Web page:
DotsPlus® Braille

Introduction to DotsPlus® Braille

DotsPlus® Braille is a set of tactile fonts that permits virtually any computer document written in a language based on the roman alphabet to be printed in a form readable by a blind person. Standard text printed in the six-dot DotsPlus® Braille font reads very much like grade 1 (uncontracted) standard braille. The eight-dot DotsPlus® Braille font set is identical except that most double cell characters of the six-dot fon are single cells in the eight-dot font. Capital letters in the eight-dot font for example are the familiar single cell letters of eight-dot computer braille. They have an extra dot (dot-7 position) on the left side of the row just below the bottom of the standard six-dot lower case letter cell.

Common punctuation marks are not braille but are small graphic symbols. Most feel like literary braille punctuation marks but, unlike braille punctuation, are distinguishable out of context from letters. The vast majority of characters that appear in more complex literature (math, science, computer programs, accents on foreign characters in English literature, etc.) are graphic symbols shaped much like the corresponding print symbols.

DotsPlus® Braille overcomes four problems that plague braille:

  1. Translation. Even grade 1 literary braille is a code, and any standard document must be translated into braille either by hand or by a computer to be readable in braille. DotsPlus® Braille font characters are simply substituted for the standard print characters.

  2. Numbers. Literary braille and the proposed unified braille code represent numbers by "number mode" - a device that cannot be used as a font and is very clumsy in advanced math/science. DotsPlus® Braille uses the single cell European computer braille numbers. Digits 1-9 are formed by adding an additional dot-6 to the letters that represent these digits in literary braille number mode. Zero (dot-346) is an exception, because of conflict with the letter w. Although DotsPlus® Braille numbers typically require several weeks of training to "feel right" to a braille reader, their close relationship to literary numbers makes them easy to remember from the beginning. DotsPlus® Braille numbers have no meaning in grade 1 (uncontracted) braille.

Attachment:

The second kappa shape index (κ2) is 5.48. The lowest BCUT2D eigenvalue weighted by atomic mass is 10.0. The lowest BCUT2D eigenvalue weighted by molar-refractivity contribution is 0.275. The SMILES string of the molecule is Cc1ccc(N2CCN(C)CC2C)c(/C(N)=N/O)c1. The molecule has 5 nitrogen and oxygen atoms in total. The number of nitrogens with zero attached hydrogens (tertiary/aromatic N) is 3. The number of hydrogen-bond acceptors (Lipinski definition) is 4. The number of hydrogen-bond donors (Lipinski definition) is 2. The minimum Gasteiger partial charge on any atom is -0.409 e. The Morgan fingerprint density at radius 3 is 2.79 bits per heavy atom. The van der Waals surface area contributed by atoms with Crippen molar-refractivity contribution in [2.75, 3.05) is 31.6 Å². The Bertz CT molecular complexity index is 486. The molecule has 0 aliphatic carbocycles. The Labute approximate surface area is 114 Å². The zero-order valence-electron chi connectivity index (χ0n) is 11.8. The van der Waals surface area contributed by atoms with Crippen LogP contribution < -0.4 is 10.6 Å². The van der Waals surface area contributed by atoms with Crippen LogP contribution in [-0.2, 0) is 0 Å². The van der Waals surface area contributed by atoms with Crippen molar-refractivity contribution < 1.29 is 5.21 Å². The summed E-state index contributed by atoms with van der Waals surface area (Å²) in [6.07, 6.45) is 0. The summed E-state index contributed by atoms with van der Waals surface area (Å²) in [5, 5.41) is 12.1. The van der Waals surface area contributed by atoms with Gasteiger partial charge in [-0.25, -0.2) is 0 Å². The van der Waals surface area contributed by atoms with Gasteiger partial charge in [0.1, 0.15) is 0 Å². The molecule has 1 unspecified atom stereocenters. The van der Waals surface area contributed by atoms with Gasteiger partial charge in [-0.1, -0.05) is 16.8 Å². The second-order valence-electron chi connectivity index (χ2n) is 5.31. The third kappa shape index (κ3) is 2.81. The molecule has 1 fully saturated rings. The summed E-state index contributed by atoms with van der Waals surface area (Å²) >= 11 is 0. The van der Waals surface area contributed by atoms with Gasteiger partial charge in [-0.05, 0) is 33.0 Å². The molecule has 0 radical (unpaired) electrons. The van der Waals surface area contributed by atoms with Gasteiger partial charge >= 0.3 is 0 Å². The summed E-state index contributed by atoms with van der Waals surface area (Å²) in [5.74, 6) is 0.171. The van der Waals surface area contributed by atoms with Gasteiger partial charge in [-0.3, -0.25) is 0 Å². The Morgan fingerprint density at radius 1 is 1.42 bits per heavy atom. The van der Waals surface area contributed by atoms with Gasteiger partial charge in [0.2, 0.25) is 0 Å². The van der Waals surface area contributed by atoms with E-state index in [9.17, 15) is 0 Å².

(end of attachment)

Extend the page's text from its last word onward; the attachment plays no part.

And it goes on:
3. Exotic symbols. Braille readers can usually learn and remember symbols that are common but have serious difficulty with less common symbols. These must be represented by multiple braille cells that few readers can remember. Uncommon DotsPlus® Braille symbols are tactile graphic symbols with shapes similar to the print ones, and the learning/remembering process should be very similar for blind and sighted readers.

  4. Symbols out of context. Braille is intrinsically a straight line notation. Isolated characters can be ambiguous. For example an isolated line composed of the letter c, the colon, or the dash are indistinguishable in braille. They are distinguishable in DotsPlus® Braille, leading to the ability to print math in standard print format, superscripted characters in standard text, and isolated symbols in any context in graphic applications.

The DotsPlus® Braille paradigm was proposed in the early 1990's, but it was not feasible to use it except for very limited purposes until the commercial introduction of Tiger embosser technology in 2000. The Tiger Tactile Graphics and Braille Embosser technology developed by the Science Access Project now provides the "missing link". TIGER technology permits documents to be prepared using standard computer applications and embossed for blind readers just as one prints a document on a standard printer for sighted readers.

Literary braille is fine for "plain text' but is difficult or unusable for more complex literature. Our hypothesis is that both blind readers and people who prepare materials for them will prefer DotsPlus® Braille over current tactile methods for most complex literature. Small scale tests conducted with Oregon middle, high school, and university student volunteers support this hypothesis. Funding for larger scale tests has not been available, but users of Tiger technology embossers can now "vote with their fingers".

Since none of the WorldWide Web clients are yet able to display raised images, a tactile example of DotsPlus® Braille and other Tiger samples can be obtained with the help of the U.S. PostalService by contacting

Last Updated January 22, 2005